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Alan Curing is a famous sports programmer. He is the creator of the theoretical model of computation known as the Alan Curing Machine (ACM). He’s most famous for creating his own computer for programming competitions: the Integrated Computer for Programming Contests (ICPC). This computer has a specialized operating system with commands for submitting code and testing executables on sample inputs, an input generator, a wide display for debugging, and a very soft keyboard. However, as it happens even to the best, Alan’s creation has a nasty bug. Every time Alan types a vowel on the ICPC, the content of the current line is reversed.
The bug has been extremely hard to track down, so Alan has decided to accept the challenge and use the computer as it is. He is currently training touch typing on the ICPC. For now, he is only typing strings using lowercase letters, and no spaces. When Alan types a consonant, it is appended to the end of the current line, as one would expect. When he types a vowel, however, the typed character is first added to the end of the line, but right after that the whole line is reversed. For example, if the current line has “imc” and Alan types “a” (a vowel), for a brief moment the line will become “imca”, but then the bug kicks in and turns the line into “acmi”. If after that he types the consonants “c”, “p” and “c”, in that order, the line becomes “acmicpc”.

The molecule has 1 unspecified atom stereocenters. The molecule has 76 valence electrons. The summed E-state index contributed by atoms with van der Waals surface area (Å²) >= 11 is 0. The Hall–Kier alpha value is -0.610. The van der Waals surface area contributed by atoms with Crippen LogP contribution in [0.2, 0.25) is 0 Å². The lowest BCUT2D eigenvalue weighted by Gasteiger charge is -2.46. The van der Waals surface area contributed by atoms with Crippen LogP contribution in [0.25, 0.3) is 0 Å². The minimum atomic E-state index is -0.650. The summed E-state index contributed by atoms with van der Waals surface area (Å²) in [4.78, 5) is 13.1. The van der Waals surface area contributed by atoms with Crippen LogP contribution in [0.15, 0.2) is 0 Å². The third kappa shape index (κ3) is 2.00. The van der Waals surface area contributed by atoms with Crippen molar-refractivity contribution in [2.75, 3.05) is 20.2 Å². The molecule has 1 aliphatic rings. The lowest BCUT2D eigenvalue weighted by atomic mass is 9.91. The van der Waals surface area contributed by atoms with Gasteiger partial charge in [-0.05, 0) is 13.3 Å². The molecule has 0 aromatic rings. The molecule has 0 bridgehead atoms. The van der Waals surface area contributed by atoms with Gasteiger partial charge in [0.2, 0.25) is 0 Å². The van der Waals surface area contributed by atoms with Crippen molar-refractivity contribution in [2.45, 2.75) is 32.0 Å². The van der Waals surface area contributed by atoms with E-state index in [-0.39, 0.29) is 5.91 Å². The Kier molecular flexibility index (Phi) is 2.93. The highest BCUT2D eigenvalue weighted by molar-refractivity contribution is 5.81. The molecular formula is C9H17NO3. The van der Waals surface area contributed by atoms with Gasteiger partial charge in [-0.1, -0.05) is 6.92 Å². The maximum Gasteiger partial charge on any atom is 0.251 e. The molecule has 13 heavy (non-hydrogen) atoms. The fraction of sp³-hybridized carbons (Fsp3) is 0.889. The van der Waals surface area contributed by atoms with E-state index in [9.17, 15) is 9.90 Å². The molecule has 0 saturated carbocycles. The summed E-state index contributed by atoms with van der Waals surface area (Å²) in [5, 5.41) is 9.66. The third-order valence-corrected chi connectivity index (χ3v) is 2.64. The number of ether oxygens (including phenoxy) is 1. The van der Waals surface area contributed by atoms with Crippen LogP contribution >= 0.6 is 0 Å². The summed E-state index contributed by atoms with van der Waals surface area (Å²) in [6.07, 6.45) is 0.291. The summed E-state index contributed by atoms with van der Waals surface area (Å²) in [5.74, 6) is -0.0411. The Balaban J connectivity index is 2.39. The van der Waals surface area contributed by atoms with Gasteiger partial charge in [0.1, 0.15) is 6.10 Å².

When practicing, Alan first thinks of the text he wants to type, and then tries to come up with a sequence of characters he can type in order to obtain that text. He is having trouble, however, since he realized that he cannot obtain some texts at all (such as “ca”), and there are multiple ways of obtaining other texts (as “ac”, which is obtained whether he types “ac” or “ca”). Help Alan in his training by telling him in how many ways he can type each text he wishes to type. A way of typing a text T can be encoded by a string W with |T| characters such that if the characters are typed on the ICPC in the order they appear in W (i.e. W1, W2, . . . , W|T|) the final result is equal to T, considering ICPC’s known bug. Two ways are considered different if they are encoded by different strings. The letters that trigger the bug in the ICPC when typed are “a”, “e”, “i”, “o” and “u”.
The input consists of a single line that contains a non-empty string T of at most 105 lowercase letters, representing the text Alan wants to type on the ICPC.
Output a single line with an integer representing the number of distinct ways Alan can type the desired text T considering ICPC’s known bug.